• It should be obvious to anyone that “first-generation undergraduate students who are predominantly non-white and from low income backgrounds, face myriad financial, academic and social barriers to entering and completing college as the first in their families to navigate college admissions, financial aid and postsecondary coursework.” I am not sure what this hodge podge of data is supposed to show. In fact, one piece of it contradicts your earlier contention that first-generation students would be better off starting in community college; e.g. “According to a 2008 Pell Institute study, first-generation students were more than seven times more likely to earn bachelor’s degrees if they started in four-year institutions as opposed to two-year institutions.” (This data is a little dated, by the way.)

      • Yes, I saw that apparent contradiction also – but the other points are numerous and convincing that it’s a tougher row to how for first generation students who often typically do not appreciate the additional rigor expected from College as well as less personal attention, i.e. class sizes are a big deal in K-12 but in freshmen college, it’s typical to sit in an auditorium with a couple hundred others for some mandatory subjects.

        Second is financial literacy. Many low income families are not financially literate. They do not really appreciate thousands of dollars of student loan debt especially if it comes easily as financial aid -. Families of better off finances are better prepared to understand the significance of the debt and sometimes help with it.

        What I’m NOT doing here is advocating shutting off that option for those folks or to set tougher standards that disqualify them as some here sometimes seem to advocate. What I advocate is “training” in the different options for schooling like certifications and also training in finances so that these youngsters who did not get that info from their parents – get it from school and they understand that $40,000 in College debt is not something you walk away from without consequences and that’s especially true if they take courses from for-profit College – which those stats also show.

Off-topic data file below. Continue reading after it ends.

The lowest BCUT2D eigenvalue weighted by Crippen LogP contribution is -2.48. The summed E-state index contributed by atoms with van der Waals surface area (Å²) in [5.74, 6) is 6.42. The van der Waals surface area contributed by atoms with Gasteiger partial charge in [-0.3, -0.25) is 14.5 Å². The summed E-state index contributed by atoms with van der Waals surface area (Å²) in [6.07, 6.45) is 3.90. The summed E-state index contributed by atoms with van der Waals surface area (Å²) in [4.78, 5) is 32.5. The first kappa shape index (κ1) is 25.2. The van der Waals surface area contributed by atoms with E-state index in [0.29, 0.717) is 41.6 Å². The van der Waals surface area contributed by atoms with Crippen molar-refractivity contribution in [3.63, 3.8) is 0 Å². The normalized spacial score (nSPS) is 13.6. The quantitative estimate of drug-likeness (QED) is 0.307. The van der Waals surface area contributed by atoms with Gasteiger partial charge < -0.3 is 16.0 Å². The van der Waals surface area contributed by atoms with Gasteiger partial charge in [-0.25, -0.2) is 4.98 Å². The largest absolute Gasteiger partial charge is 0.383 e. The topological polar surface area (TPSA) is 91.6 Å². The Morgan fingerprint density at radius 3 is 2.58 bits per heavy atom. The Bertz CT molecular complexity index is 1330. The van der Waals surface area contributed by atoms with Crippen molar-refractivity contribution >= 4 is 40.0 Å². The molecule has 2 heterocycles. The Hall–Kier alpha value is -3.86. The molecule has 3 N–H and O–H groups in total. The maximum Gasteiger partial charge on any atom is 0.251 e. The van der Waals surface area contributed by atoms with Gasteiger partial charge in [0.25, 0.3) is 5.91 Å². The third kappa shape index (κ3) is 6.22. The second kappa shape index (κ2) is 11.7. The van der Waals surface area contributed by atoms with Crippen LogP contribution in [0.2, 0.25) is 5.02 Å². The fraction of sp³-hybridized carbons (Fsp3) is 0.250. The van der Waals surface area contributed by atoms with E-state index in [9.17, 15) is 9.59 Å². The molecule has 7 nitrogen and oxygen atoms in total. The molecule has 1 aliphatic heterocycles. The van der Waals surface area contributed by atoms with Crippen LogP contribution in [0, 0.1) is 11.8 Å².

In fact, hidden in those states is the net number of first generation kids who actually end up going to a traditional 4-yr college versus a for-profit “college”.

        Some states like New York and North Carolina have “public” Universities that have lower cost tuition and are designed to handle less academically prepared students… they’re almost like Community Colleges in the first two years.

        Bottom Line – “We”, the state needs to recognize that first-generation students from low-income families quite often, almost always, are less prepared academically and financially for College and who have little or no safety net if they get into trouble and/or fail and that translates into adults without jobs, on welfare and needing Medicaid and TANF, etc.

        That’s on us. But we don’t deny access to college – we, instead, provide the support needed for them to succeed because we pay when they don’t ……….

  7. Dick says: “It should be obvious to anyone that “first-generation undergraduate students who are predominantly non-white and from low income backgrounds, face myriad financial, academic and social barriers to entering and completing college as the first in their families to navigate college admissions, financial aid and postsecondary coursework.”

    Not really true anymore, but why?

    Now the same principal equally applies to disadvantaged whites, indeed even more so in elite universities. Plus I saw many minorities is the large working class graduating class I watched graduate. The only group missing there in that working class group were males of any color, whether white, black, brown, or otherwise, who are minority everywhere. The old stereotypes do not work anymore.

    Disadvantaged whites are at big disadvantage.

Leave a Reply